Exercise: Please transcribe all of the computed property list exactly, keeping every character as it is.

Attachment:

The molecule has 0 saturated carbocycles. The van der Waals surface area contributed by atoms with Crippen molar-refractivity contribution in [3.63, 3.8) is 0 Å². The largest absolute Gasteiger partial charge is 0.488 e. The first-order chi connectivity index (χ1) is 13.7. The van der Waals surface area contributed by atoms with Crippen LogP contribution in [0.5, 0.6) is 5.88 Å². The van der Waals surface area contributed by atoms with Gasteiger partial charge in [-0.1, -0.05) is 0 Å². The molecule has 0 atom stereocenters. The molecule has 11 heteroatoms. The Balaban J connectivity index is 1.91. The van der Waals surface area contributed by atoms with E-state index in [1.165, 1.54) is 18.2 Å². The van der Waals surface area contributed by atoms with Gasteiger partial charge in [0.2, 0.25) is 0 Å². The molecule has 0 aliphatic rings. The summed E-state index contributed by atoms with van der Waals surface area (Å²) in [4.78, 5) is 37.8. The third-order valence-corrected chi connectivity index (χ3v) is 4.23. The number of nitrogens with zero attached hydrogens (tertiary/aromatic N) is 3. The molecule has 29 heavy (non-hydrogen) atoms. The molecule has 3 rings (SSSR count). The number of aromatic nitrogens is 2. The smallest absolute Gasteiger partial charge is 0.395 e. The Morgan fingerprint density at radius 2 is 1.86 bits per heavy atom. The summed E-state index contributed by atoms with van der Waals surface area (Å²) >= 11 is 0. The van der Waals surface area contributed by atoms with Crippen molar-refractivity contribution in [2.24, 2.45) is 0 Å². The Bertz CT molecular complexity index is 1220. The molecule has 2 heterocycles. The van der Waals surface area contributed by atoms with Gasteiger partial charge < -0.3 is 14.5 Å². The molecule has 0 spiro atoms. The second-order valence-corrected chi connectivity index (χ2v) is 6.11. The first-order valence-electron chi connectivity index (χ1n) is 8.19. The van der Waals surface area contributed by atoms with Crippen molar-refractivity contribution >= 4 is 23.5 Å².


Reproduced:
The molecule has 0 saturated carbocycles. The van der Waals surface area contributed by atoms with Crippen molar-refractivity contribution in [3.63, 3.8) is 0 Å². The largest absolute Gasteiger partial charge is 0.488 e. The first-order chi connectivity index (χ1) is 13.7. The van der Waals surface area contributed by atoms with Crippen LogP contribution in [0.5, 0.6) is 5.88 Å². The van der Waals surface area contributed by atoms with Gasteiger partial charge in [-0.1, -0.05) is 0 Å². The molecule has 0 atom stereocenters. The molecule has 11 heteroatoms. The Balaban J connectivity index is 1.91. The van der Waals surface area contributed by atoms with E-state index in [1.165, 1.54) is 18.2 Å². The van der Waals surface area contributed by atoms with Gasteiger partial charge in [0.2, 0.25) is 0 Å². The molecule has 0 aliphatic rings. The summed E-state index contributed by atoms with van der Waals surface area (Å²) in [4.78, 5) is 37.8. The third-order valence-corrected chi connectivity index (χ3v) is 4.23. The number of nitrogens with zero attached hydrogens (tertiary/aromatic N) is 3. The molecule has 29 heavy (non-hydrogen) atoms. The molecule has 3 rings (SSSR count). The number of aromatic nitrogens is 2. The smallest absolute Gasteiger partial charge is 0.395 e. The Morgan fingerprint density at radius 2 is 1.86 bits per heavy atom. The summed E-state index contributed by atoms with van der Waals surface area (Å²) >= 11 is 0. The van der Waals surface area contributed by atoms with Crippen molar-refractivity contribution in [2.24, 2.45) is 0 Å². The Bertz CT molecular complexity index is 1220. The molecule has 2 heterocycles. The van der Waals surface area contributed by atoms with Gasteiger partial charge < -0.3 is 14.5 Å². The molecule has 0 spiro atoms. The second-order valence-corrected chi connectivity index (χ2v) is 6.11. The first-order valence-electron chi connectivity index (χ1n) is 8.19. The van der Waals surface area contributed by atoms with Crippen molar-refractivity contribution >= 4 is 23.5 Å².